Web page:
Friday, August 12, 2011

Super obese professional wrestlers

     The obesity epidemic in the United States is alarming and predicted to only get worse.  Currently 72 million Americans are obese. (1)  It is the second leading cause of preventable death, behind only cigarette smoking. (2)  Body mass index (BMI) is used as a measure of a person's fat.  It is calculated by dividing the weight in kilograms by the height in meters squared (kg/m2).   For a classification of BMI in adults see Table 1.

Table1:  BMI classification.
  • 25 to 29.9 kg/m2 is considered overweight.
  • 30 to 34.9 kg/m2 is considered obese (class I obesity).
  • 35 to 39.9 kg/m2 is considered moderately obese (class II obesity).
  • 40 to 49.9 kg/m2 is considered severely or extremely obese (class III obesity).
  • >50.0 kg/m2 is considered super obese (class IV obesity).

     In general, the higher the BMI is there is an increased rate of death from all causes.  Obesity is associated with a number of serious medical problems (see Table 2).

    Table 2:  Complications of obesity.
    • Coronary artery disease.
    • Congestive heart failure.
    • Deep venous thrombosis.
    • Pulmonary embolism.
    • Osteoarthritis.
    • Obstructive sleep Apnea.
    • Dementia.
    • Cancer of the esophagus, colon, liver, gallbladder, kidney, and Non-Hodgkins lymphoma.
    • Hypertension.
    • High cholesterol.
    • Diabetes.

         Obesity is also a problem among professional athletes.  A 2006 study by Scripps Howard News Service concluded that the heaviest National Football League (NFL) athletes are twice as likely to die before the their 50th birthday than their teammates. (3)

    Happy Humphrey vs Haystacks Calhoun
         Professional wrestling has always been about showcasing athletes that can capture the paying public's eye, whether it's hillbillies, farmers, cowboys, or fat men.  Table 3 is a listing of the professional wrestlers who would be classified as super obese based on BMI.  When viewing the list there are several points that need to be kept in mind.  First, professional wrestling has no national data base that keeps biostatistics on wrestlers.  Promoters have been known to exaggerate heights and weights of wrestlers.  Furthermore, a wrestler's weight may have fluctuated throughout a career.  All of these factors can impact the reported BMIs listed.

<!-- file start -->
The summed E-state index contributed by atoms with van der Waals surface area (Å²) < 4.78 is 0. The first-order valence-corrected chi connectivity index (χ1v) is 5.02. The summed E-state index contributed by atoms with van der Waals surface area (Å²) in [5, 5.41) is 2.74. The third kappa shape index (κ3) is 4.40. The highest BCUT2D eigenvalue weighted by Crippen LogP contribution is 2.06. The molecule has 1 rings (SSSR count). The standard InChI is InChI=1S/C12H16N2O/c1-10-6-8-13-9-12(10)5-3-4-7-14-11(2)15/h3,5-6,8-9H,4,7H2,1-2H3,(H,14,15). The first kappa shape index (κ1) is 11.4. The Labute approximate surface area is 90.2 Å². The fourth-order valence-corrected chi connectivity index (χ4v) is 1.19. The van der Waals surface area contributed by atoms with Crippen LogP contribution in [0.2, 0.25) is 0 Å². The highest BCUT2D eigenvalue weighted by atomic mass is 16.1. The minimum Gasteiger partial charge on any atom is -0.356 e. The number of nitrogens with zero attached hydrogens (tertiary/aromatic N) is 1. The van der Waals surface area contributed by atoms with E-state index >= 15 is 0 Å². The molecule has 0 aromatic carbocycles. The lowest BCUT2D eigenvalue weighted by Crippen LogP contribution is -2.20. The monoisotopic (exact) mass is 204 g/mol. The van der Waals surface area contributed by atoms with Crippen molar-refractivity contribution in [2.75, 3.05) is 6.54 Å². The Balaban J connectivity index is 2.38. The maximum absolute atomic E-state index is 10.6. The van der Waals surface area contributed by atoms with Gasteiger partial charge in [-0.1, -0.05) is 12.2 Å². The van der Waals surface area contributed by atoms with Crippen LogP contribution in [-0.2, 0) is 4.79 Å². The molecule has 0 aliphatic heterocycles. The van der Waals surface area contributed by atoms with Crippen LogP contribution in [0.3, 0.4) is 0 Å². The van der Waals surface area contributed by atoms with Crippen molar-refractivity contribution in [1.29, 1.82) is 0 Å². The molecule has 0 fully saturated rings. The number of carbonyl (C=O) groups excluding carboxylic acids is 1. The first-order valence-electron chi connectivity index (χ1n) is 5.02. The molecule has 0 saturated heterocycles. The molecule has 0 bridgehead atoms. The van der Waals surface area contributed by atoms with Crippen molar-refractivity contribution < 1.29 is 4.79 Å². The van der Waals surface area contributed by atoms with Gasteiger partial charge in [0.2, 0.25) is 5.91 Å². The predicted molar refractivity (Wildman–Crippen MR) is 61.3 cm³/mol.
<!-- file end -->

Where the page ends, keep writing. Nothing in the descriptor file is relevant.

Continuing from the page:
Table 3:  Super Obese (BMI > 50 kg/m2) professional wrestlers.

    • Benny McCrary (Benny McGuire) 104.6 kg/m2
    • Billy McCrary (Billy McGuire) 100.4kg/m2
    • William Cobb (Happy Humphery) 98.9 kg/m2
    • Val Puccio 73.9 kg/m2
    • Rodney Anoai (Yokozuna) 73 kg/m2 
    • Gary Fletcher (Man Mountain Mike) 73 kg/m2
    • Martin Ruane (Giant Haystacks/Loch Ness) 70.4 kg/m2
    • Jerry Blackwell 70 kg/m2
    • William Calhoun (Haystacks Calhoun) 69.4 kg/m2
    • Akebono Taro 56.5 kg/m2
    • Nelson Frazier (Mabel/Viscera) 56.3 kg/m2
    • Chris Pallies (King Kong Bundy) 55.7 kg/m2
    • Scott Thompson (Krusher Kong) 54.8 kg/m2
    • Leon White (Vader) 53.4 kg/m2
    • Mike Shaw (Bastein Booger) 52.9 kg/m2
    • Solofa Fatu (Rikishi) 52.9 kg/m2
    • John Tenta (Earthquake) 52.7 kg/m2
    • Mark Henry 51.7 kg/m2 
    • Matt Anoai (Rosey) 50.5 kg/m2



    1. Center for Disease Control
    2. Am J Prev Med. 2010; 38(2): 138.

    The medical resource was used in the preparation of this blog.

    Photographs are for illustrative purposes only.  Wrestling with Death does not claim ownership.

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